ICE was not notified of Laken Riley suspect’s earlier police encounters

Homeland Security Secretary Mayorkas, speaking on CBS, addressed Georgia student’s slaying.
Jose Antonio Ibarra was booked into the Clarke County Jail in the death of 22-year-old Laken Riley, who was running on the University of Georgia campus when she was killed, officials said.

Credit: Clarke County Sheriff's Office

Credit: Clarke County Sheriff's Office

Jose Antonio Ibarra was booked into the Clarke County Jail in the death of 22-year-old Laken Riley, who was running on the University of Georgia campus when she was killed, officials said.

U.S. Secretary of Homeland Security Alejandro Mayorkas acknowledged Sunday that the Venezuelan suspect accused of killing nursing student Laken Riley had previous run-ins with the law, but said federal immigration authorities were not alerted.

Jose Antonio Ibarra, 26, entered the U.S. illegally in 2022, authorities say.

Police charged Ibarra on Feb. 23 with several crimes, including malice murder, in the death of Riley. The 22-year-old student was found dead the day before in a wooded area on the University of Georgia’s campus after not returning home from a run.

The slaying has become the latest flashpoint in the heated national debate over immigration policies and enforcement.

U.S. Immigration and Customs Enforcement, or ICE, have said that New York police arrested Ibarra in September 2023 and charged him with a motor vehicle license violation and acting in a manner to injure a child. He had reportedly ridden a moped with a child passenger who wasn’t restrained or wearing head protection.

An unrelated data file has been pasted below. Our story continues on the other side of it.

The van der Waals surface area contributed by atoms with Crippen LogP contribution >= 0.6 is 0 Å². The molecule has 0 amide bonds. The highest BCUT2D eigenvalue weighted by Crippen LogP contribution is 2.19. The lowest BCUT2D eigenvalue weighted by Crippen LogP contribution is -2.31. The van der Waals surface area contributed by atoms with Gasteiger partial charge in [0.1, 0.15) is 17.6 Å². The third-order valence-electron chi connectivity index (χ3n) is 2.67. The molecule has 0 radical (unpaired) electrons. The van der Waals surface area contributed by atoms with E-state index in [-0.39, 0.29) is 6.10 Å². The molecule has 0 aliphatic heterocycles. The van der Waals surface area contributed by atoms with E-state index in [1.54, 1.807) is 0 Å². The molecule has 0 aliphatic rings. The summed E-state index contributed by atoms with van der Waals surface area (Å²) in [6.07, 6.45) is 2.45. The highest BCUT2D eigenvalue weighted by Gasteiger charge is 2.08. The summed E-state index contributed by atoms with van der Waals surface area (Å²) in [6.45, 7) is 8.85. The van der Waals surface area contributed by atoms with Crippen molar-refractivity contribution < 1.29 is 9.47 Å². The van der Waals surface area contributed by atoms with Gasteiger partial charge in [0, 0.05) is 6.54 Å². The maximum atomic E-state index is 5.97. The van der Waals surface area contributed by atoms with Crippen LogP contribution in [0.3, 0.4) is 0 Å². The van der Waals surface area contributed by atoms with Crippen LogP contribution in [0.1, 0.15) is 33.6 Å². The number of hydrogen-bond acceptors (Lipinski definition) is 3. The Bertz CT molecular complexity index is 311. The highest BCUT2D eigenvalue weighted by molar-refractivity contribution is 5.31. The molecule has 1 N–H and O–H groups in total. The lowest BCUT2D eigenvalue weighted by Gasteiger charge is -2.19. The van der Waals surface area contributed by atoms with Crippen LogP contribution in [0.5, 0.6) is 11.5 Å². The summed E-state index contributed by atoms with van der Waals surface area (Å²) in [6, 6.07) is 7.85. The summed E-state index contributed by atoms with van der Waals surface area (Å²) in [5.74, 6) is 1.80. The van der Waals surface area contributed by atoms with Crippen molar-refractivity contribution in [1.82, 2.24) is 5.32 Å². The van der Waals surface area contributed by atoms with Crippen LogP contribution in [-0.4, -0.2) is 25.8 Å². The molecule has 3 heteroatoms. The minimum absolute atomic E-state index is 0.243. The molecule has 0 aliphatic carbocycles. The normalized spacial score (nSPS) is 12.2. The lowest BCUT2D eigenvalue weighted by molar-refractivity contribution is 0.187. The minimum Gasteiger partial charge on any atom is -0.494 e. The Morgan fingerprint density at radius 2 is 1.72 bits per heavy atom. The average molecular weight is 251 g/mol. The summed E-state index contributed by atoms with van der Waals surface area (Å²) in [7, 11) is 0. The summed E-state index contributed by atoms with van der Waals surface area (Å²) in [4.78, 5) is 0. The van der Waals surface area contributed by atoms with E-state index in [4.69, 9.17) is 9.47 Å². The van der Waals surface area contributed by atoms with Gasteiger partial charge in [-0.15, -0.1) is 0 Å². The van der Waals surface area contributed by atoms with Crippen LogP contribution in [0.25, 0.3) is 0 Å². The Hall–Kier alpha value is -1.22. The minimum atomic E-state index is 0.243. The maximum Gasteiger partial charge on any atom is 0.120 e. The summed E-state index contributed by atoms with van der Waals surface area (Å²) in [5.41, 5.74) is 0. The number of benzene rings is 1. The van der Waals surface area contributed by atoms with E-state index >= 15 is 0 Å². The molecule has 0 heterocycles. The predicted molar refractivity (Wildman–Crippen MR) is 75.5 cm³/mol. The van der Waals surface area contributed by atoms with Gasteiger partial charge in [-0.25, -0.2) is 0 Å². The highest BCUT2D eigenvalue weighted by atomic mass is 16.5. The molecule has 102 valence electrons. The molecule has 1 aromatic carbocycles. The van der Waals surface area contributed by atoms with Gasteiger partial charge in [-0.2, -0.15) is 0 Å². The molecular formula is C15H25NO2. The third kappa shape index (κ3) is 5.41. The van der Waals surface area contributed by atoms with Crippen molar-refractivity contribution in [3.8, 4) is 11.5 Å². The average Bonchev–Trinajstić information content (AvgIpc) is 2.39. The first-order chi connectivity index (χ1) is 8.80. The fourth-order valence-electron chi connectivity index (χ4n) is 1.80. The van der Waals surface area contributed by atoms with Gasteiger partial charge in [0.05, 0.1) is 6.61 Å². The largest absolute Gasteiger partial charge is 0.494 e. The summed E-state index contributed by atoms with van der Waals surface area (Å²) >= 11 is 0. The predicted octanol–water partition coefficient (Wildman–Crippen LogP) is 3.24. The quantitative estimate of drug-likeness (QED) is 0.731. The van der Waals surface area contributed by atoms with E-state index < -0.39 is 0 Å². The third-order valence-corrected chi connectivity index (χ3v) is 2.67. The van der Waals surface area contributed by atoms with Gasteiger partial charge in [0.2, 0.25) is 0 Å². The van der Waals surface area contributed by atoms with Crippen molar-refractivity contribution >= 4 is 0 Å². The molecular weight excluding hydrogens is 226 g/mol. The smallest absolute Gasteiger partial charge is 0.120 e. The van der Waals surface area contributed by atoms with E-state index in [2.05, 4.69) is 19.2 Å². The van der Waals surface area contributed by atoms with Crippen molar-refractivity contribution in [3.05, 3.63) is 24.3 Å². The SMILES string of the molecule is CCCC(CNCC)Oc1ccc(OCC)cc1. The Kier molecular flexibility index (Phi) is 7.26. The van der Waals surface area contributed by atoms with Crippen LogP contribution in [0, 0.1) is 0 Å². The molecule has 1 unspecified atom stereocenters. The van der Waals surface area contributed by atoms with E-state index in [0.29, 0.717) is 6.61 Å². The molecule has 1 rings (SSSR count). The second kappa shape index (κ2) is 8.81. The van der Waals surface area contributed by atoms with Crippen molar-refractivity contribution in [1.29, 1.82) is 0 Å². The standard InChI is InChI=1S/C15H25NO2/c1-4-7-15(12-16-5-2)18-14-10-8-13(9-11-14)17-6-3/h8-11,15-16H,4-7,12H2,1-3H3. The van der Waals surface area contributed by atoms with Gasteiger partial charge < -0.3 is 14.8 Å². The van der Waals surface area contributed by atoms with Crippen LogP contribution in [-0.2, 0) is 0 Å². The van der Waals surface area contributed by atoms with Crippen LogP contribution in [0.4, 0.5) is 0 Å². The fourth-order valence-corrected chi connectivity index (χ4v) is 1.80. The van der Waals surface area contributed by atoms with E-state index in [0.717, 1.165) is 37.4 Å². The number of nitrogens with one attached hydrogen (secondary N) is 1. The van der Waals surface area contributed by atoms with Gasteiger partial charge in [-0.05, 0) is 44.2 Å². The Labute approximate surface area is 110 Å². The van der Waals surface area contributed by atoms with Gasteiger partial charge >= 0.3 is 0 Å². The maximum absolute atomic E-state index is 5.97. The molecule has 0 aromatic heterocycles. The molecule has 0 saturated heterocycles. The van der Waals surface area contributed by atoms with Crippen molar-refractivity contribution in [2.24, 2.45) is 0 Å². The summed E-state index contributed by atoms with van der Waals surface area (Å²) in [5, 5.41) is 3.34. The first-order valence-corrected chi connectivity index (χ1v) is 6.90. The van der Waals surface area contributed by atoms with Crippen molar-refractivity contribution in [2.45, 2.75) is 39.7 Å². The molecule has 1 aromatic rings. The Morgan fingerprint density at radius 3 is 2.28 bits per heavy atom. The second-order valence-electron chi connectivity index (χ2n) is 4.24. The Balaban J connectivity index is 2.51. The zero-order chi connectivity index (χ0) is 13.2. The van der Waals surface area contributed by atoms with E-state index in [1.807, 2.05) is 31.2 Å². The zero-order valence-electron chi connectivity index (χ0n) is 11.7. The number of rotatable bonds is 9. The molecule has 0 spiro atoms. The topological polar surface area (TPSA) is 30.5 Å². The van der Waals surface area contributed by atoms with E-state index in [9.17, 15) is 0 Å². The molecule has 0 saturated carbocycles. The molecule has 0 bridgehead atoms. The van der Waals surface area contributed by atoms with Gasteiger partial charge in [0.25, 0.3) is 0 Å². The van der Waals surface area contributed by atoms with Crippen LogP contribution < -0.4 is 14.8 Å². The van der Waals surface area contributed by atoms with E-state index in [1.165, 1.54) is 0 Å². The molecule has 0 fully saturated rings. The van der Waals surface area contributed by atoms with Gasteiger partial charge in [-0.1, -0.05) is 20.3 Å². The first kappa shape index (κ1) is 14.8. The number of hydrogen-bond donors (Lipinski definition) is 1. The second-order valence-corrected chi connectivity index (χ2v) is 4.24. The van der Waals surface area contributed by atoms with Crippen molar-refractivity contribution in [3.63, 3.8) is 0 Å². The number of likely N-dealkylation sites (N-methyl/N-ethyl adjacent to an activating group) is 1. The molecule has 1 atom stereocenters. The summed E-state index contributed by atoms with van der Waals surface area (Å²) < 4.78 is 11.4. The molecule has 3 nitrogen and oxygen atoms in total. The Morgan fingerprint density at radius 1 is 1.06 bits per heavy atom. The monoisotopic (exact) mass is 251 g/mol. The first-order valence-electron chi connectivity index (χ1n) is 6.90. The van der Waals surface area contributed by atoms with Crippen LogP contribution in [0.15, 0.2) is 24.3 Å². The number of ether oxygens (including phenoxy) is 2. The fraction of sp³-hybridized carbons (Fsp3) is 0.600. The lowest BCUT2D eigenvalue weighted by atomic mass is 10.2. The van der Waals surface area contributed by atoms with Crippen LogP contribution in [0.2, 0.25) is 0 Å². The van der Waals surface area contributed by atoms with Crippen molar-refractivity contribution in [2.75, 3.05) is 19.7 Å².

In October 2023, officers from the Athens-Clarke County Police Department in Georgia apprehended Ibarra and his brother, issuing them citations after they were accused of stealing about $200 worth of food and clothing from a local Walmart. They were not arrested.

“We were not notified in this instance,” Mayorkas said in a television appearance on CBS News’ Face the Nation on Sunday, when asked about Ibarra’s two prior detentions by local law enforcement.

Critics of local jurisdictions that limit coordination with federal immigration authorities say Riley’s death could have been prevented if police in New York or Athens were tougher on immigration enforcement and had alerted ICE that they’d apprehended Ibarra.

Mayorkas, speaking on CBS, said Sunday that there are “varying degrees of cooperation” between local and state law enforcement and federal immigration authorities. He did not comment specifically on the degree of cooperation between ICE and authorities in New York and Athens.

Immigration lawyers told The Atlanta Journal-Constitution last week it’s unlikely Ibarra would have been detained earlier by ICE from his previous run-ins with police, given the minor charges, even if those incidents had occurred in local jurisdictions that cooperate more closely with immigration authorities.

Athens-Clarke authorities said last week it is standard practice to issue citations for certain misdemeanor crimes, including shoplifting. It said its officers don’t have immediate access to immigration status, which is typically checked by jailers during the booking process of an arrestee.

ICE said late last month that Ibarra illegally crossed the border in September 2022 near El Paso, Texas, where he was arrested by U.S. Customs and Border Protection. ICE said Ibarra was then paroled and released for further processing.

Federal authorities have not disclosed Ibarra’s more recent immigration status. Immigration lawyers interviewed by the AJC last week said Ibarra likely was legally in the country at the time of his Feb. 23 arrest, given the information that has been made public.

The Biden administration made Venezuelan migrants who arrived around the same time as Ibarra eligible for a type of deportation relief known as Temporary Protected Status, or TPS. Venezuelans have a strong case for asylum, according to immigration experts, as millions flee political repression and poverty.